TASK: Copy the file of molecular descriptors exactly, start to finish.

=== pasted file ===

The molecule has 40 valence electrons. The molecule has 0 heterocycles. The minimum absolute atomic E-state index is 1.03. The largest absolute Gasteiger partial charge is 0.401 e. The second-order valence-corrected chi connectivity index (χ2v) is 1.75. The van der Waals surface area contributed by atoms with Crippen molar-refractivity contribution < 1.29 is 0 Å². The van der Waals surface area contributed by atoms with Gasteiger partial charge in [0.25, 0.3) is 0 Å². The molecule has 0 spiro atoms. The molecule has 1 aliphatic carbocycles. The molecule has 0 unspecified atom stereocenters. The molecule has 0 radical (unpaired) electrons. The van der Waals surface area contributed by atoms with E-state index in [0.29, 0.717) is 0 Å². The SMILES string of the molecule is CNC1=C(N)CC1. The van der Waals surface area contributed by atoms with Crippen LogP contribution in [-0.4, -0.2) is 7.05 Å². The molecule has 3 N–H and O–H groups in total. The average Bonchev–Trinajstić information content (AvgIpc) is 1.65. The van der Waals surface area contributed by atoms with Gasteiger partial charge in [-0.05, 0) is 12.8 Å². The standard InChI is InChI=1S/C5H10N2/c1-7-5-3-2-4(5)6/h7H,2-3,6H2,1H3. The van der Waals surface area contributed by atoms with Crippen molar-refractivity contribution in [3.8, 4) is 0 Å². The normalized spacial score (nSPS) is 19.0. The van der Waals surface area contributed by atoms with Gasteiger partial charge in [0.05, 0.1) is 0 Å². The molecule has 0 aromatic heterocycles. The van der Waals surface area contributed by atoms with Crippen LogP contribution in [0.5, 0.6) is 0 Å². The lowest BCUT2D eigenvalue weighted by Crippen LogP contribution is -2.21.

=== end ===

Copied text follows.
The molecule has 40 valence electrons. The molecule has 0 heterocycles. The minimum absolute atomic E-state index is 1.03. The largest absolute Gasteiger partial charge is 0.401 e. The second-order valence-corrected chi connectivity index (χ2v) is 1.75. The van der Waals surface area contributed by atoms with Crippen molar-refractivity contribution < 1.29 is 0 Å². The van der Waals surface area contributed by atoms with Gasteiger partial charge in [0.25, 0.3) is 0 Å². The molecule has 0 spiro atoms. The molecule has 1 aliphatic carbocycles. The molecule has 0 unspecified atom stereocenters. The molecule has 0 radical (unpaired) electrons. The van der Waals surface area contributed by atoms with E-state index in [0.29, 0.717) is 0 Å². The SMILES string of the molecule is CNC1=C(N)CC1. The van der Waals surface area contributed by atoms with Crippen LogP contribution in [-0.4, -0.2) is 7.05 Å². The molecule has 3 N–H and O–H groups in total. The average Bonchev–Trinajstić information content (AvgIpc) is 1.65. The van der Waals surface area contributed by atoms with Gasteiger partial charge in [-0.05, 0) is 12.8 Å². The standard InChI is InChI=1S/C5H10N2/c1-7-5-3-2-4(5)6/h7H,2-3,6H2,1H3. The van der Waals surface area contributed by atoms with Crippen molar-refractivity contribution in [3.8, 4) is 0 Å². The normalized spacial score (nSPS) is 19.0. The van der Waals surface area contributed by atoms with Gasteiger partial charge in [0.05, 0.1) is 0 Å². The molecule has 0 aromatic heterocycles. The van der Waals surface area contributed by atoms with Crippen LogP contribution in [0.5, 0.6) is 0 Å². The lowest BCUT2D eigenvalue weighted by Crippen LogP contribution is -2.21.